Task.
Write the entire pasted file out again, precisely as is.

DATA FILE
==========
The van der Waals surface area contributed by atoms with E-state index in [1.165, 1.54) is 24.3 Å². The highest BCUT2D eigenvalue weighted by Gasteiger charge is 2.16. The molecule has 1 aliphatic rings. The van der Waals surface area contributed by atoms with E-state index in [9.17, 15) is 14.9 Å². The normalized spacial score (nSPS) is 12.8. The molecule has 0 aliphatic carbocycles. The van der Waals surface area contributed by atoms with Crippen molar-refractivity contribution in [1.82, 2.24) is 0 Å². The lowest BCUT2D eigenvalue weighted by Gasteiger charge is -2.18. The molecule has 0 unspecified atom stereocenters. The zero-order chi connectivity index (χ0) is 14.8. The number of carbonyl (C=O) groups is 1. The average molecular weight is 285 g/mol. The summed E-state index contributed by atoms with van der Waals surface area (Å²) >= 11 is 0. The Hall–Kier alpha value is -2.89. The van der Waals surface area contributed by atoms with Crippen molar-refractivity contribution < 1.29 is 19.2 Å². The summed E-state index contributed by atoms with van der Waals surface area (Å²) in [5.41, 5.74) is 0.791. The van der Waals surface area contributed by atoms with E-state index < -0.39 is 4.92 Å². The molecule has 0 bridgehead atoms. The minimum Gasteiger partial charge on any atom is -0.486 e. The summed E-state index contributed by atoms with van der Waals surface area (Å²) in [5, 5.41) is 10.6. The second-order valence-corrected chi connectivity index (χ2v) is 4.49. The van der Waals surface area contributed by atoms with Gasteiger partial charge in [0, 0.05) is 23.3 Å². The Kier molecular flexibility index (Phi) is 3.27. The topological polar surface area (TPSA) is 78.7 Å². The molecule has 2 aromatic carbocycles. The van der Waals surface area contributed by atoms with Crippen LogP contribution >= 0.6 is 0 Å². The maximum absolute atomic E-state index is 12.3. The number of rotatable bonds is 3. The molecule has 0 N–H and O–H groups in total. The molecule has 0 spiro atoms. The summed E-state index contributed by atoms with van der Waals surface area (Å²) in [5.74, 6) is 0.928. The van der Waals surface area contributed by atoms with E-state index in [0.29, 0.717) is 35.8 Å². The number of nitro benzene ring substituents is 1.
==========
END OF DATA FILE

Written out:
The van der Waals surface area contributed by atoms with E-state index in [1.165, 1.54) is 24.3 Å². The highest BCUT2D eigenvalue weighted by Gasteiger charge is 2.16. The molecule has 1 aliphatic rings. The van der Waals surface area contributed by atoms with E-state index in [9.17, 15) is 14.9 Å². The normalized spacial score (nSPS) is 12.8. The molecule has 0 aliphatic carbocycles. The van der Waals surface area contributed by atoms with Crippen molar-refractivity contribution in [1.82, 2.24) is 0 Å². The lowest BCUT2D eigenvalue weighted by Gasteiger charge is -2.18. The molecule has 0 unspecified atom stereocenters. The zero-order chi connectivity index (χ0) is 14.8. The number of carbonyl (C=O) groups is 1. The average molecular weight is 285 g/mol. The summed E-state index contributed by atoms with van der Waals surface area (Å²) >= 11 is 0. The Hall–Kier alpha value is -2.89. The van der Waals surface area contributed by atoms with Crippen molar-refractivity contribution < 1.29 is 19.2 Å². The summed E-state index contributed by atoms with van der Waals surface area (Å²) in [5.41, 5.74) is 0.791. The van der Waals surface area contributed by atoms with E-state index < -0.39 is 4.92 Å². The molecule has 0 bridgehead atoms. The minimum Gasteiger partial charge on any atom is -0.486 e. The summed E-state index contributed by atoms with van der Waals surface area (Å²) in [5, 5.41) is 10.6. The second-order valence-corrected chi connectivity index (χ2v) is 4.49. The van der Waals surface area contributed by atoms with Gasteiger partial charge in [0, 0.05) is 23.3 Å². The Kier molecular flexibility index (Phi) is 3.27. The topological polar surface area (TPSA) is 78.7 Å². The molecule has 2 aromatic carbocycles. The van der Waals surface area contributed by atoms with Crippen LogP contribution >= 0.6 is 0 Å². The maximum absolute atomic E-state index is 12.3. The number of rotatable bonds is 3. The molecule has 0 N–H and O–H groups in total. The molecule has 0 spiro atoms. The summed E-state index contributed by atoms with van der Waals surface area (Å²) in [5.74, 6) is 0.928. The van der Waals surface area contributed by atoms with E-state index in [0.29, 0.717) is 35.8 Å². The number of nitro benzene ring substituents is 1.